Monsoon not over yet | mumbai | Hindustan Times
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Monsoon not over yet

It may still be too soon to assume the sunny mornings in the city are an indication that the monsoon is over. With rain still continuing in the northern part of the country, the season is far from over for Mumbai.

mumbai Updated: Sep 25, 2010 02:25 IST
Snehal Rebello

It may still be too soon to assume the sunny mornings in the city are an indication that the monsoon is over. With rain still continuing in the northern part of the country, the season is far from over for Mumbai.

Officials in the India Meteorological Department said the withdrawal of the monsoon would be declared only if there were five clear and hot days without rain over a larger area.

That should start within a week from the western parts of Rajasthan such as Jaislamer, Barmer, Jodhpur, Bikaner and then move to Jammu&Kashmir, Delhi, Haryana, Bihar and Madhya Pradesh, before reaching Maharashtra.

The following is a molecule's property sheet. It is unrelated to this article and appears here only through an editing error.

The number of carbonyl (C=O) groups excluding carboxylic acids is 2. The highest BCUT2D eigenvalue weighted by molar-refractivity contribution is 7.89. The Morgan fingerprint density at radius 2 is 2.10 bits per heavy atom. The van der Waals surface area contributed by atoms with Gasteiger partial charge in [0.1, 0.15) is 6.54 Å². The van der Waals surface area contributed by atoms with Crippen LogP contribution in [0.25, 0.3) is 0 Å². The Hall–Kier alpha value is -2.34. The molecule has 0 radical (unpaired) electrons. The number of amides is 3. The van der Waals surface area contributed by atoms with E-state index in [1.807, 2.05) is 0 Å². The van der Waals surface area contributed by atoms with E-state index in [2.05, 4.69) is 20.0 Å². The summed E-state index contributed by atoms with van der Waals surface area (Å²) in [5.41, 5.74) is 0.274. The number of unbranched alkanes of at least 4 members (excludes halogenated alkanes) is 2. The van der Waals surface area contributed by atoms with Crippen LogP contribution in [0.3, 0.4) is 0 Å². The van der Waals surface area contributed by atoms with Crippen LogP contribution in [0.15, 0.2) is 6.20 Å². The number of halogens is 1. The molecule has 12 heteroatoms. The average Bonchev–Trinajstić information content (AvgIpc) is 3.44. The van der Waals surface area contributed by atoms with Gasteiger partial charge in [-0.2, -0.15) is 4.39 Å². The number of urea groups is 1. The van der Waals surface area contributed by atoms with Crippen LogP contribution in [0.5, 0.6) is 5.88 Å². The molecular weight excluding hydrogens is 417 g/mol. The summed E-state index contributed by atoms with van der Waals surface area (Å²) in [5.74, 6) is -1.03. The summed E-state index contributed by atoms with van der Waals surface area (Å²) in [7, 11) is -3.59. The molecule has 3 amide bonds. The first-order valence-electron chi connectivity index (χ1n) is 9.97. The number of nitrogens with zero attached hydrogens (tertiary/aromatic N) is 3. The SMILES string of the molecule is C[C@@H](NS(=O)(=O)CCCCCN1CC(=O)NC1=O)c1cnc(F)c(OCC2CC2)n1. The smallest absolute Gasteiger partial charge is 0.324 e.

This year, the city recorded a 50-year high in rainfall figures. Since June 1, it has rained 3167.7mm in Colaba, while Santacruz has received 3326.5mm. In fact, on August 17, Mumbai crossed the average annual seasonal rainfall of 2, 294mm that stretched over four months. For the last 24 hours, there has been no rainfall recorded in the city. Weathermen have predicted one or two spells of rain or thundershowers in some parts of the city with a maximum temperature of 32 degree Celsius.

“At present, there is about 60 to 70 per cent humidity in the air. This means the accompanying moisture could bring some spells of rain,” said R. V. Sharma, deputy director general, western region, IMD. “Only when the level of humidity has come down to about 20 to 30 per cent, the moisture will reduce and so will the formation of clouds. Only then will we declare that the monsoon is withdrawing,” he added.

This year’s above-average rain is not due to an unusual in the monsoon pattern. It’s been a good combination of normal monsoon features that was actually responsible for the city’s record rainfall – low-pressure areas over the Bay of Bengal, a trough off the west coast and strong wind pressure areas over the west coast of the Arabian Sea.

Officials said monsoon withdrawal in Maharashtra would start in the second week of October. “As against the onset of monsoon that starts in the western part of India, the withdrawal will start from the north,” Sharma said.